We have made strong progress in systematically implementing the requirements of the EU Falsified Medicines Directive , such as the application of a unique serial number to our pharmaceutical packaging. Furthermore, we are participating in corresponding pilot initiatives of the German and European pharmaceutical industries. Similar efforts are underway in the U.S., where the Food and Drug Administration (FDA) requires drug companies to include a unique serial number on each package of drugs dispensed by 2017.

In addition to this, a comprehensive auditing system for distributors and contract manufacturers ensures that Good Manufacturing and Good Distribution Practices (GMP/GDP) are adhered to. This system is based on the EMA ICH Q10  pharmaceutical quality assurance standard.

For our customers in the pharmaceutical industry, we offer Candurin® pearl effect pigments, which feature unique color properties that make tablets and capsules more difficult to counterfeit.

We have established an internal control system to monitor and track chemicals that can be misused to produce illegal weaponry, explosives, and narcotic drugs, collaborating closely with regulatory and law enforcement authorities. Our system flags suspicious orders and/or orders of suspicious products. We will only release products once we have verified the existence of an end-user declaration. Furthermore, we also proactively report suspicious orders to the relevant authorities. In doing so, we are adhering to a commitment made by the German Chemical Industry Association (VCI) and to the “Guideline for Operators” published by the EU Commission. We also participate in export control proceedings and, in certain cases, provide reports to law enforcement agencies.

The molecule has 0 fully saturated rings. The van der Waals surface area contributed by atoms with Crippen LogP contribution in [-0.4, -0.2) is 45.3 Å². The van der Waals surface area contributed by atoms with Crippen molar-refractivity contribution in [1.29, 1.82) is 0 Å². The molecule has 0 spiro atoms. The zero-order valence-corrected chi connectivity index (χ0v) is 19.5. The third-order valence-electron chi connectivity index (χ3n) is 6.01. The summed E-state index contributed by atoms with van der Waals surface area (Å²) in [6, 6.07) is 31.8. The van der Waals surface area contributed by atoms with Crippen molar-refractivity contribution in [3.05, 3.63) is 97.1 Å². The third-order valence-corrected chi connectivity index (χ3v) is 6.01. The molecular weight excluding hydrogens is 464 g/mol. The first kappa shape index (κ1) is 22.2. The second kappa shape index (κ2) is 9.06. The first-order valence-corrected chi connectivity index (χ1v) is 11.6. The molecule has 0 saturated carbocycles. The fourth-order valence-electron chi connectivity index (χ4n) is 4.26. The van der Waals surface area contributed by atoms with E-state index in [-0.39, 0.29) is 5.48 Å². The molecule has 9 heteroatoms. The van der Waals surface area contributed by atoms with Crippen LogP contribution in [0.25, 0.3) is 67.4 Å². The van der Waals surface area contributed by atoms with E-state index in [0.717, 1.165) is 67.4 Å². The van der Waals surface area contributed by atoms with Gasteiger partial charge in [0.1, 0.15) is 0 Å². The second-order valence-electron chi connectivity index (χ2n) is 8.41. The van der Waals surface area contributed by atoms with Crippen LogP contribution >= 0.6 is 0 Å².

Minilab for on-site testing

Merck KGaA, Darmstadt, Germany funds the non-profit Global Pharma Health Fund (GPHF), which supplies a portable analysis kit (the GPHF-MinilabTM) to check the quality of medicines on 75 drug compounds. With the Minilab, counterfeit medicines can be detected quickly, easily and cheaply, even in developing health care systems. Further information can be found under Society.

Multifaceted engagement and stakeholder dialogue

We are fighting product piracy in partnership with organizations such as EFPIA, IFPMA, and VFA. We also support industry-wide initiatives and collaborate closely with regulatory authorities and law enforcement at a national, regional, and international level.

A particular area of emphasis is our work with the Pharmaceutical Security Institute  (PSI); this organization is dedicated to protecting public health by sharing information on counterfeit pharmaceuticals as well as initiating enforcement actions through the appropriate authorities. When product-related crimes are committed, we collaborate with the law enforcement agencies and customs authorities in the respective countries, with Interpol, with the World Customs Organization, with health authorities, and with our peer industry. Merck KGaA, Darmstadt, Germany is also a member of Rx-360 , a consortium of global pharmaceutical manufacturers and suppliers that aims to prevent counterfeit products through the introduction of global quality control systems.

Goals: Product-related crime














Status in 2013 and 2014


Protect customers and patients from harm by product-related crime

Update our international regulations with a focus on product safety for all relevant products

End of 2016



Monitor the dark figures in certain countries

End of 2016



Support regional activities

End of 2016



Pilot a project to improve product safety in high-risk regions of Africa using software-based solutions

End of 2016


Increase awareness of strategic importance of counterfeit pharmaceuticals

Expand scope of employee training and increase internal reporting on counterfeits

End of 2015



Host a conference of the Pharmaceutical Security Institutes (PSI) with industry representatives

End of 2015


Legend: Achieved In progress Not achieved New goal


Publication of Merck KGaA, Darmstadt, Germany.

In the United States and Canada the subsidiaries of Merck KGaA, Darmstadt, Germany operate under the umbrella brand EMD.